11

WHO declared the outbreak of pandemic on 11 March 2020.

12

Our World in Data: Biweekly digest, 16 July 2021.

13

In this regard, we followed the technique applied in Osaki et al. (2011).

14

Annual self-reported use expressed in per cent of population.

15

Annual self-reported use expressed in per cent of population.

16

It is noteworthy that according to our preliminary (unpublished) analysis of a worldwide sample of 109 countries obesity and smoking are two out of the three most significant variables.

17

In fact, the Baum et al. (2021) study already arrived at the same conclusion.

18

The Akaike Information Criterion of the three best models above in order of mention were as follows: 34.20, 31.04 and 31.91.

  • Baum, F. Freeman, T. Musolino, C. Abramovitz, M. De Ceukelaire, W. Flavel, J. Friel, S. Giugliani, C. Howden-Chapman, P. Huong, N. T. London, L. (2021): Explaining COVID-19 Performance: What Factors might Predict National Responses? British Medical Journal, 372(91). https://doi.org/10.1136/bmj.n91.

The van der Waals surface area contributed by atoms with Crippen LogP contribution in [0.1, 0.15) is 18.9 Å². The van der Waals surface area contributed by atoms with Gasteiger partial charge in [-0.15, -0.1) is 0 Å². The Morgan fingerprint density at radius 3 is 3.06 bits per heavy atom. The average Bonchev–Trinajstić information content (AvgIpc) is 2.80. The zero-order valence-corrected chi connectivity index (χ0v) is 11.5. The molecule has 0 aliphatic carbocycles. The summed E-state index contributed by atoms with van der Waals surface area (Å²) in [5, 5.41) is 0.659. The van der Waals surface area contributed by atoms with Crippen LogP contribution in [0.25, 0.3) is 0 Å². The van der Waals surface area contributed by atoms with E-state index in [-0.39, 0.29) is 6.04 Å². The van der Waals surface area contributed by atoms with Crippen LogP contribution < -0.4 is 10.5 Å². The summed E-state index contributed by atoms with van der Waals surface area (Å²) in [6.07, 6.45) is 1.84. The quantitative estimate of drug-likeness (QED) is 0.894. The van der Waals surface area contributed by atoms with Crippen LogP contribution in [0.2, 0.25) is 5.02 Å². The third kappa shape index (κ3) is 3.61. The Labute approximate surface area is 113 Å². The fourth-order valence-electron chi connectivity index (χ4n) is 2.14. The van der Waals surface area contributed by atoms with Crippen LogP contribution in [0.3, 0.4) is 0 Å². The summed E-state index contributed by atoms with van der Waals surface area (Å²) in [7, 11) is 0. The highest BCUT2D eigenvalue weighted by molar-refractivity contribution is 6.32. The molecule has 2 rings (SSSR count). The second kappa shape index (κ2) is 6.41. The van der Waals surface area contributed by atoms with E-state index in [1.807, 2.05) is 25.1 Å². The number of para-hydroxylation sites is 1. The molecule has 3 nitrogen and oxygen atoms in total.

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  • Osaki, Y. Otsuki, H. Imamoto, A. Kinjo, A. Fujii, M. Kuwabara, Y. Kondo, Y. (2021): Why are COVID-19 Mortality Rates by Country or Region so Different? An Ecologic Study of Factors Associated with Mortality from Novel Coronavirus Infections by Country. Yonago Acta Medica, 64(1): 8091. https://doi:10.33160/yam.2021.02.011.

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  • Pažitný, P. Kandilaki, D. Mužik, R. Benková, B. (2021): COVID-19 Case Fatality Rate in the Context of Healthcare System Organization and EHCI Performance: Focus on the Visegrad (V4) Countries. Acta Oeconomica, 71(S): 3552. https://doi.org/10.1556/032.2021.00028.

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  • Taubenberger, J. K. Morens, D. M. (2006): 1918 Influenza: The Mother of all Pandemics. Emerging Infectious Diseases, 12(1): 1522. https://doi.org/10.3201/eid1201.050979.